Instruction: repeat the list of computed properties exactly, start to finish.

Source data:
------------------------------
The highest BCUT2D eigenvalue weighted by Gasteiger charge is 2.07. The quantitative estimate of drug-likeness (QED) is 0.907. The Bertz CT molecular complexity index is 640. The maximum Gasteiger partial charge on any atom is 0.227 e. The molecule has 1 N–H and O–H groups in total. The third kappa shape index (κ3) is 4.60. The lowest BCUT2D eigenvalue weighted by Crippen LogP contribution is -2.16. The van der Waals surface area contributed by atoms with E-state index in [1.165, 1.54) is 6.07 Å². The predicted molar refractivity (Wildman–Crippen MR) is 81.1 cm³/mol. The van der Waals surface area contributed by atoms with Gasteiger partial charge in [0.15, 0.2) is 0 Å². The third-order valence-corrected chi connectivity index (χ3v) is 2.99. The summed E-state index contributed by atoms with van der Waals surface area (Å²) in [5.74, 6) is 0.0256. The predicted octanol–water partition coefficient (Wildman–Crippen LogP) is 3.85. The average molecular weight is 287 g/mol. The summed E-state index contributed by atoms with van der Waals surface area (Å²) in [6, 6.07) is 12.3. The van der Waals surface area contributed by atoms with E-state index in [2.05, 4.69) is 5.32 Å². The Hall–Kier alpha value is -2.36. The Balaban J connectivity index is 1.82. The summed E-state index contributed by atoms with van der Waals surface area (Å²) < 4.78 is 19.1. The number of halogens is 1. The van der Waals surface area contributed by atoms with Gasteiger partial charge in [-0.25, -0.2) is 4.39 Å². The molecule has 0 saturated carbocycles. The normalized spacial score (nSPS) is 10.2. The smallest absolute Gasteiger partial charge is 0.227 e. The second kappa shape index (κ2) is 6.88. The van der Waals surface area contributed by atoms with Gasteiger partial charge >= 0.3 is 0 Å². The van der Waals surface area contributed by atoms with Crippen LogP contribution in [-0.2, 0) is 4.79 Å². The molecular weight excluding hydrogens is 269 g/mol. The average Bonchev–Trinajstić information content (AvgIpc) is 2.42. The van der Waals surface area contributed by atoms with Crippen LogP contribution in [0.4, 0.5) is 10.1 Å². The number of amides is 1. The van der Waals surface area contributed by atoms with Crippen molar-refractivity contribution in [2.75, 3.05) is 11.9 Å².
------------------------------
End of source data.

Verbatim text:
The highest BCUT2D eigenvalue weighted by Gasteiger charge is 2.07. The quantitative estimate of drug-likeness (QED) is 0.907. The Bertz CT molecular complexity index is 640. The maximum Gasteiger partial charge on any atom is 0.227 e. The molecule has 1 N–H and O–H groups in total. The third kappa shape index (κ3) is 4.60. The lowest BCUT2D eigenvalue weighted by Crippen LogP contribution is -2.16. The van der Waals surface area contributed by atoms with E-state index in [1.165, 1.54) is 6.07 Å². The predicted molar refractivity (Wildman–Crippen MR) is 81.1 cm³/mol. The van der Waals surface area contributed by atoms with Gasteiger partial charge in [0.15, 0.2) is 0 Å². The third-order valence-corrected chi connectivity index (χ3v) is 2.99. The summed E-state index contributed by atoms with van der Waals surface area (Å²) in [5.74, 6) is 0.0256. The predicted octanol–water partition coefficient (Wildman–Crippen LogP) is 3.85. The average molecular weight is 287 g/mol. The summed E-state index contributed by atoms with van der Waals surface area (Å²) in [6, 6.07) is 12.3. The van der Waals surface area contributed by atoms with E-state index in [2.05, 4.69) is 5.32 Å². The Hall–Kier alpha value is -2.36. The Balaban J connectivity index is 1.82. The summed E-state index contributed by atoms with van der Waals surface area (Å²) < 4.78 is 19.1. The number of halogens is 1. The van der Waals surface area contributed by atoms with Gasteiger partial charge in [-0.25, -0.2) is 4.39 Å². The molecule has 0 saturated carbocycles. The normalized spacial score (nSPS) is 10.2. The smallest absolute Gasteiger partial charge is 0.227 e. The second kappa shape index (κ2) is 6.88. The van der Waals surface area contributed by atoms with Gasteiger partial charge >= 0.3 is 0 Å². The van der Waals surface area contributed by atoms with Crippen LogP contribution in [-0.2, 0) is 4.79 Å². The molecular weight excluding hydrogens is 269 g/mol. The average Bonchev–Trinajstić information content (AvgIpc) is 2.42. The van der Waals surface area contributed by atoms with Crippen LogP contribution in [0.4, 0.5) is 10.1 Å². The number of amides is 1. The van der Waals surface area contributed by atoms with Crippen molar-refractivity contribution in [2.75, 3.05) is 11.9 Å².